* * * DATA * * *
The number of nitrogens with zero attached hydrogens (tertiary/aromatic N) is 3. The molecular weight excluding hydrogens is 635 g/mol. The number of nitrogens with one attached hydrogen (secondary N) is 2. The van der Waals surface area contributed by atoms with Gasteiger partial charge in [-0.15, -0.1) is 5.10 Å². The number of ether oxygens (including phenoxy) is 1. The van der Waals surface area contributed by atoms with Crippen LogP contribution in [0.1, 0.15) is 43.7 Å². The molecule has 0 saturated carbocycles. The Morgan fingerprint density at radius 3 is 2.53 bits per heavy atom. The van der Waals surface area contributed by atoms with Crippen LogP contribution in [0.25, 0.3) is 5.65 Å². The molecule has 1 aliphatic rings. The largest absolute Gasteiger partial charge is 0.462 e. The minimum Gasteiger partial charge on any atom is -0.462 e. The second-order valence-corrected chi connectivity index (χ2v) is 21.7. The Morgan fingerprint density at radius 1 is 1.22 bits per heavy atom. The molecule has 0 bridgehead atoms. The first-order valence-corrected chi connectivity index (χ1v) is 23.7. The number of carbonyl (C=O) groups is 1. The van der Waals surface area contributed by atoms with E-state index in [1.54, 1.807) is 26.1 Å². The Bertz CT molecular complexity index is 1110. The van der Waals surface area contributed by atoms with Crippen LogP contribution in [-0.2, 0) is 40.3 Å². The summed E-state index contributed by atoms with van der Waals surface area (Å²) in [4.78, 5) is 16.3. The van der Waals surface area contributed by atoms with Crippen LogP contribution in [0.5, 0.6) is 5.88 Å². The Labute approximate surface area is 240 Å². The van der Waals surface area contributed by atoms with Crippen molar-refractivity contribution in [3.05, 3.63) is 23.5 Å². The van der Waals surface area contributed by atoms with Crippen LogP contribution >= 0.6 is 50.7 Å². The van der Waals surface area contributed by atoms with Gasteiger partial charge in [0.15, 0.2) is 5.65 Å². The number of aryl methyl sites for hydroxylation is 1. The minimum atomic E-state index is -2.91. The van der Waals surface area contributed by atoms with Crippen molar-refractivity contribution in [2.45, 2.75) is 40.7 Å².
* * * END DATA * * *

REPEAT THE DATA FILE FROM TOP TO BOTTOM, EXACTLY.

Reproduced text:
The number of nitrogens with zero attached hydrogens (tertiary/aromatic N) is 3. The molecular weight excluding hydrogens is 635 g/mol. The number of nitrogens with one attached hydrogen (secondary N) is 2. The van der Waals surface area contributed by atoms with Gasteiger partial charge in [-0.15, -0.1) is 5.10 Å². The number of ether oxygens (including phenoxy) is 1. The van der Waals surface area contributed by atoms with Crippen LogP contribution in [0.1, 0.15) is 43.7 Å². The molecule has 0 saturated carbocycles. The Morgan fingerprint density at radius 3 is 2.53 bits per heavy atom. The van der Waals surface area contributed by atoms with Crippen LogP contribution in [0.25, 0.3) is 5.65 Å². The molecule has 1 aliphatic rings. The largest absolute Gasteiger partial charge is 0.462 e. The minimum Gasteiger partial charge on any atom is -0.462 e. The second-order valence-corrected chi connectivity index (χ2v) is 21.7. The Morgan fingerprint density at radius 1 is 1.22 bits per heavy atom. The molecule has 0 bridgehead atoms. The first-order valence-corrected chi connectivity index (χ1v) is 23.7. The number of carbonyl (C=O) groups is 1. The van der Waals surface area contributed by atoms with E-state index in [1.54, 1.807) is 26.1 Å². The Bertz CT molecular complexity index is 1110. The van der Waals surface area contributed by atoms with Crippen LogP contribution in [-0.2, 0) is 40.3 Å². The summed E-state index contributed by atoms with van der Waals surface area (Å²) in [4.78, 5) is 16.3. The van der Waals surface area contributed by atoms with Crippen LogP contribution in [0.5, 0.6) is 5.88 Å². The Labute approximate surface area is 240 Å². The van der Waals surface area contributed by atoms with Crippen molar-refractivity contribution in [3.05, 3.63) is 23.5 Å². The van der Waals surface area contributed by atoms with Crippen LogP contribution >= 0.6 is 50.7 Å². The van der Waals surface area contributed by atoms with Gasteiger partial charge in [0.15, 0.2) is 5.65 Å². The number of aryl methyl sites for hydroxylation is 1. The minimum atomic E-state index is -2.91. The van der Waals surface area contributed by atoms with Crippen molar-refractivity contribution in [2.45, 2.75) is 40.7 Å².